Permit denial recommended
Members of the Cumberland County Planning Commission voted unanimously to recommend denial of a permit for a Dollar General store during its Monday meeting.
The 5-0 vote took place following a public hearing in which one person spoke and for which one person wrote an email to the commission, Planning and Zoning Director Sara Carter said. Both members of the public opposed the opening of the Dollar General store.
The public hearing addressed a rezoning application that would allow a Dollar General retail store to operate on property located on Route 45, a few parcels south of Holman Mill Road, according to the meeting board packet.
The application requested a rezoning from A-2 Agricultural General to B-2 Limited Business. Residential properties surround the rezoning site, according to the board packet.
Applicants Keara Hayes and Jody Bland, of Par 5 Development Group, LLC, based in North Carolina, cited in the application form that the rezoning request, if granted, would enable the store to be built in the area.
“In this area of the county, there is no available site currently zoned B-2,” Hayes and Bland cited in the application. “This site is being proposed to serve the citizens in the general area where no retail stores exist.”
Dollar General is a retail discount store chain that has more than 12,500 stores in the U.S. that sell food, toiletry items, apparel, houseware and other items.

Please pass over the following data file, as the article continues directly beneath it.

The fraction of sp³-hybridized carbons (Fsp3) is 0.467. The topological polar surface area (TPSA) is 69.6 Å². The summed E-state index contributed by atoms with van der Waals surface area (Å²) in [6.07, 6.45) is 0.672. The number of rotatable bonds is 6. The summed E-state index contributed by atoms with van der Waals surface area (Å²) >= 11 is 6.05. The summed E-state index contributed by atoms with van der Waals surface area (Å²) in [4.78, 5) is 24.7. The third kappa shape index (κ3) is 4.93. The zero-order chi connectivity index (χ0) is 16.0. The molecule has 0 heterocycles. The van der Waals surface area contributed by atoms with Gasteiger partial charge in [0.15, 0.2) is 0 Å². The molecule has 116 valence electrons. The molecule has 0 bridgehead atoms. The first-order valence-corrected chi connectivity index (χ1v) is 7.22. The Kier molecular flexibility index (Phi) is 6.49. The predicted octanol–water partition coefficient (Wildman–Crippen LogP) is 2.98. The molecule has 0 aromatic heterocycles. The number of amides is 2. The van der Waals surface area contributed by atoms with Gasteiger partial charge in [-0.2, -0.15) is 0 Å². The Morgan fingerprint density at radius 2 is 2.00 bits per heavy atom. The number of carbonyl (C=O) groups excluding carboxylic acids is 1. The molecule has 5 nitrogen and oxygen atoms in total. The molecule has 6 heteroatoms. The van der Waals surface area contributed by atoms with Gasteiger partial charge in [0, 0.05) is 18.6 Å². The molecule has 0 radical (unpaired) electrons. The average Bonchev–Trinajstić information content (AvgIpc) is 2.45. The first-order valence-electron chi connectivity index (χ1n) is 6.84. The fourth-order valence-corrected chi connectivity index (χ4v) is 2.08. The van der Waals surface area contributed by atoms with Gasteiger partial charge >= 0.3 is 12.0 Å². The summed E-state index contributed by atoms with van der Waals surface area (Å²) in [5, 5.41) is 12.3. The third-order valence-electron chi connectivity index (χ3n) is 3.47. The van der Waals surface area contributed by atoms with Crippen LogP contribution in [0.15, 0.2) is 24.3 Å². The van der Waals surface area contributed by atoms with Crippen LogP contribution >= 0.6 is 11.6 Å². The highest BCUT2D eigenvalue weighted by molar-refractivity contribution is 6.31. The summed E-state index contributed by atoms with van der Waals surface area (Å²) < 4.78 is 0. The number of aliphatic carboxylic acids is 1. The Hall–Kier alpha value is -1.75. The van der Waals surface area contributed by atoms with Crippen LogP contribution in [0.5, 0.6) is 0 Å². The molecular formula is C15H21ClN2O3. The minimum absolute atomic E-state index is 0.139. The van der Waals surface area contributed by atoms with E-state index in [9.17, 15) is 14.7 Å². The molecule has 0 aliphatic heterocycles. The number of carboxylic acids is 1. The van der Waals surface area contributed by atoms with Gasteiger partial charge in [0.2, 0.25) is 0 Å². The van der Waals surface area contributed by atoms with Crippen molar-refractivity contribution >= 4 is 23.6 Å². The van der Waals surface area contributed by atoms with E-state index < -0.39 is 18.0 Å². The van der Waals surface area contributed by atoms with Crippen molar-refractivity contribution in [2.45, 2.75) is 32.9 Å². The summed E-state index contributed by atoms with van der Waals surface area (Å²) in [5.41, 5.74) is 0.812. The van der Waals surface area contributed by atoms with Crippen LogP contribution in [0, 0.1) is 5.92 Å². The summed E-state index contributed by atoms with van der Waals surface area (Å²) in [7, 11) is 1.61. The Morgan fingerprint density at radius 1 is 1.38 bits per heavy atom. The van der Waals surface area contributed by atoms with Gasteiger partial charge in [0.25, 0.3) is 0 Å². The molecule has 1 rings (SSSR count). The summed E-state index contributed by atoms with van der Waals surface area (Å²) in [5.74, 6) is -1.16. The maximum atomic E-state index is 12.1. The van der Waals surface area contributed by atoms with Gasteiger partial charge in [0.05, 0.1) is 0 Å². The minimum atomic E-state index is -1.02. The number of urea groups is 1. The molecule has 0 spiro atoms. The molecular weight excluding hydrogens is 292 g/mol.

In an email message provided by Carter, Laura Moss, of Cumberland, cited concerns concerning the proposed store’s proximity to residential properties and traffic.
Moss said trash blowing from the former Tipton’s Midway gas station onto her property had been an issue and requested trash receptacles, a chain link fence and cypress trees around the store property to prevent trash from entering the surrounding residential properties and to give residents privacy.
She also noted traffic on Route 45 as a concern.
“This is a dangerous area with cars constantly turning onto Holman Mill Road or exiting onto Route 45,” Moss said. “It is also an area where people pass other slow-moving vehicles, and there are many school bus stops.”
She also expressed concern about the proposed store’s close proximity to nearby residential properties.
“This seems like an odd area to place a store amongst houses,” Moss said. “Surely there are other properties which could be considered.”
In a summary of the rezoning request found in the board packet, Carter said that while the business could generally be beneficial for the county, the location posed concerns.
“While the use would be welcome in the general area, the location is not in a growth area and is very close to adjacent residential properties,” Carter cited in the board packet. “Maintaining appropriate buffers and not having a negative effect on adjacent property owners in this small space will be very difficult to achieve. Also, placing a retail location outside of the growth area and not at an intersection may undermine the Comprehensive Plan in the future.”
The Cumberland County Board of Supervisors will address the proposed rezoning request during its board meeting Dec. 12.